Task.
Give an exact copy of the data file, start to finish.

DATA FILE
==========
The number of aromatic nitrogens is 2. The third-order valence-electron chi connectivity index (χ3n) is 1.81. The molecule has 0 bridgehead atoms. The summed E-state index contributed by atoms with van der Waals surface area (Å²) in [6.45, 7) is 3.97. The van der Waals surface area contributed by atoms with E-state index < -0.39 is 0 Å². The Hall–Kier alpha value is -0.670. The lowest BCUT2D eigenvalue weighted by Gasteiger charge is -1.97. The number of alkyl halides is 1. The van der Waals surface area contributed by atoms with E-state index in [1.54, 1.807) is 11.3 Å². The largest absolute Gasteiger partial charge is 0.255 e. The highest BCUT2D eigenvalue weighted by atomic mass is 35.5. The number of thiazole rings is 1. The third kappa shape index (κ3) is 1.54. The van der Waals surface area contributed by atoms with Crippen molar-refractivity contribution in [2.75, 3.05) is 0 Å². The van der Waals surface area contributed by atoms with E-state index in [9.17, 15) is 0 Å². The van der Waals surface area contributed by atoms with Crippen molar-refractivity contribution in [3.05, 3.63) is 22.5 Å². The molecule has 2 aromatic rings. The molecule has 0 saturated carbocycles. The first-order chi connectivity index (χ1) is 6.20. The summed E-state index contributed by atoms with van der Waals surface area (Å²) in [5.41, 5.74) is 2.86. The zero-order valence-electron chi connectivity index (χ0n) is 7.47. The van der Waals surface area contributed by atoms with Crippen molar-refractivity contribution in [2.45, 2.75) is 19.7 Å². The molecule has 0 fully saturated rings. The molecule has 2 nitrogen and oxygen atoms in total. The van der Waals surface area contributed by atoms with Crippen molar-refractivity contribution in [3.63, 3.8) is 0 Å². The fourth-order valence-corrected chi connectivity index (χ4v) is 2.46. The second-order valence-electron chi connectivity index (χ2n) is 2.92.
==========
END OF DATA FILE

The number of aromatic nitrogens is 2. The third-order valence-electron chi connectivity index (χ3n) is 1.81. The molecule has 0 bridgehead atoms. The summed E-state index contributed by atoms with van der Waals surface area (Å²) in [6.45, 7) is 3.97. The van der Waals surface area contributed by atoms with E-state index < -0.39 is 0 Å². The Hall–Kier alpha value is -0.670. The lowest BCUT2D eigenvalue weighted by Gasteiger charge is -1.97. The number of alkyl halides is 1. The van der Waals surface area contributed by atoms with E-state index in [1.54, 1.807) is 11.3 Å². The largest absolute Gasteiger partial charge is 0.255 e. The highest BCUT2D eigenvalue weighted by atomic mass is 35.5. The number of thiazole rings is 1. The third kappa shape index (κ3) is 1.54. The van der Waals surface area contributed by atoms with Crippen molar-refractivity contribution in [2.75, 3.05) is 0 Å². The van der Waals surface area contributed by atoms with E-state index in [9.17, 15) is 0 Å². The van der Waals surface area contributed by atoms with Crippen molar-refractivity contribution in [3.05, 3.63) is 22.5 Å². The molecule has 2 aromatic rings. The molecule has 0 saturated carbocycles. The first-order chi connectivity index (χ1) is 6.20. The summed E-state index contributed by atoms with van der Waals surface area (Å²) in [5.41, 5.74) is 2.86. The zero-order valence-electron chi connectivity index (χ0n) is 7.47. The van der Waals surface area contributed by atoms with Crippen molar-refractivity contribution in [2.45, 2.75) is 19.7 Å². The molecule has 0 fully saturated rings. The molecule has 2 nitrogen and oxygen atoms in total. The van der Waals surface area contributed by atoms with Crippen molar-refractivity contribution in [3.63, 3.8) is 0 Å². The fourth-order valence-corrected chi connectivity index (χ4v) is 2.46. The second-order valence-electron chi connectivity index (χ2n) is 2.92.